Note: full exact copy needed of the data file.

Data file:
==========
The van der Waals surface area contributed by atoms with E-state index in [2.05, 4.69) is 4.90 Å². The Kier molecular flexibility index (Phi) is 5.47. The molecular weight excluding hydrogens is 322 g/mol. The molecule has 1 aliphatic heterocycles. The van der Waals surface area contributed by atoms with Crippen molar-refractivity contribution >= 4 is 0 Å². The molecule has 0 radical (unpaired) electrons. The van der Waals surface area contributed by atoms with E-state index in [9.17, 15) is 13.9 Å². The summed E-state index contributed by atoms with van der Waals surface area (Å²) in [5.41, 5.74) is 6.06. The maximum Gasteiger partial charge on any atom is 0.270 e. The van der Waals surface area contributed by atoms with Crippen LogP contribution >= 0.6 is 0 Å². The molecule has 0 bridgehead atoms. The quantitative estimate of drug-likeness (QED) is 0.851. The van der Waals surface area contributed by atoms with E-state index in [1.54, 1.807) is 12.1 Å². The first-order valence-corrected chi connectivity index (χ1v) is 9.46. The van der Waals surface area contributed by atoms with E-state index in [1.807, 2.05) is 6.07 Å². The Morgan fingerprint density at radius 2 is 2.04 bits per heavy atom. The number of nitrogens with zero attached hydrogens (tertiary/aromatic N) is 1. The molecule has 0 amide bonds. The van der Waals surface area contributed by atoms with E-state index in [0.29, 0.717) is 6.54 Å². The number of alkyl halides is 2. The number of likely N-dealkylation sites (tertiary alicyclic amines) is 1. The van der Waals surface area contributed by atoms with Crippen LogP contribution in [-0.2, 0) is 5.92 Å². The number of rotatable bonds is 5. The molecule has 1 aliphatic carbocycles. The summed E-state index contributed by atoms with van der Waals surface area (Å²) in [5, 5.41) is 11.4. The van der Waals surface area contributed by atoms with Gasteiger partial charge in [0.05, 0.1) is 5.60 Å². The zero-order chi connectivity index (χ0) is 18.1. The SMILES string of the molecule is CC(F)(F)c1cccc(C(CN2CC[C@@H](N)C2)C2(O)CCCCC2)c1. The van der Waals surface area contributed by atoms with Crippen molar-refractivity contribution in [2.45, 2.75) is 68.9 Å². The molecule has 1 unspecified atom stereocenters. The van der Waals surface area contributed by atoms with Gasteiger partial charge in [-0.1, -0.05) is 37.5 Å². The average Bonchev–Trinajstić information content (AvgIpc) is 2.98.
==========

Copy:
The van der Waals surface area contributed by atoms with E-state index in [2.05, 4.69) is 4.90 Å². The Kier molecular flexibility index (Phi) is 5.47. The molecular weight excluding hydrogens is 322 g/mol. The molecule has 1 aliphatic heterocycles. The van der Waals surface area contributed by atoms with Crippen molar-refractivity contribution >= 4 is 0 Å². The molecule has 0 radical (unpaired) electrons. The van der Waals surface area contributed by atoms with E-state index in [9.17, 15) is 13.9 Å². The summed E-state index contributed by atoms with van der Waals surface area (Å²) in [5.41, 5.74) is 6.06. The maximum Gasteiger partial charge on any atom is 0.270 e. The van der Waals surface area contributed by atoms with Crippen LogP contribution >= 0.6 is 0 Å². The molecule has 0 bridgehead atoms. The quantitative estimate of drug-likeness (QED) is 0.851. The van der Waals surface area contributed by atoms with E-state index in [1.54, 1.807) is 12.1 Å². The first-order valence-corrected chi connectivity index (χ1v) is 9.46. The van der Waals surface area contributed by atoms with E-state index in [1.807, 2.05) is 6.07 Å². The Morgan fingerprint density at radius 2 is 2.04 bits per heavy atom. The number of nitrogens with zero attached hydrogens (tertiary/aromatic N) is 1. The molecule has 0 amide bonds. The van der Waals surface area contributed by atoms with E-state index in [0.29, 0.717) is 6.54 Å². The number of alkyl halides is 2. The number of likely N-dealkylation sites (tertiary alicyclic amines) is 1. The van der Waals surface area contributed by atoms with Crippen LogP contribution in [-0.2, 0) is 5.92 Å². The number of rotatable bonds is 5. The molecule has 1 aliphatic carbocycles. The summed E-state index contributed by atoms with van der Waals surface area (Å²) in [5, 5.41) is 11.4. The van der Waals surface area contributed by atoms with Gasteiger partial charge in [0.05, 0.1) is 5.60 Å². The zero-order chi connectivity index (χ0) is 18.1. The SMILES string of the molecule is CC(F)(F)c1cccc(C(CN2CC[C@@H](N)C2)C2(O)CCCCC2)c1. The van der Waals surface area contributed by atoms with Crippen molar-refractivity contribution in [2.45, 2.75) is 68.9 Å². The molecule has 1 unspecified atom stereocenters. The van der Waals surface area contributed by atoms with Gasteiger partial charge in [-0.1, -0.05) is 37.5 Å². The average Bonchev–Trinajstić information content (AvgIpc) is 2.98.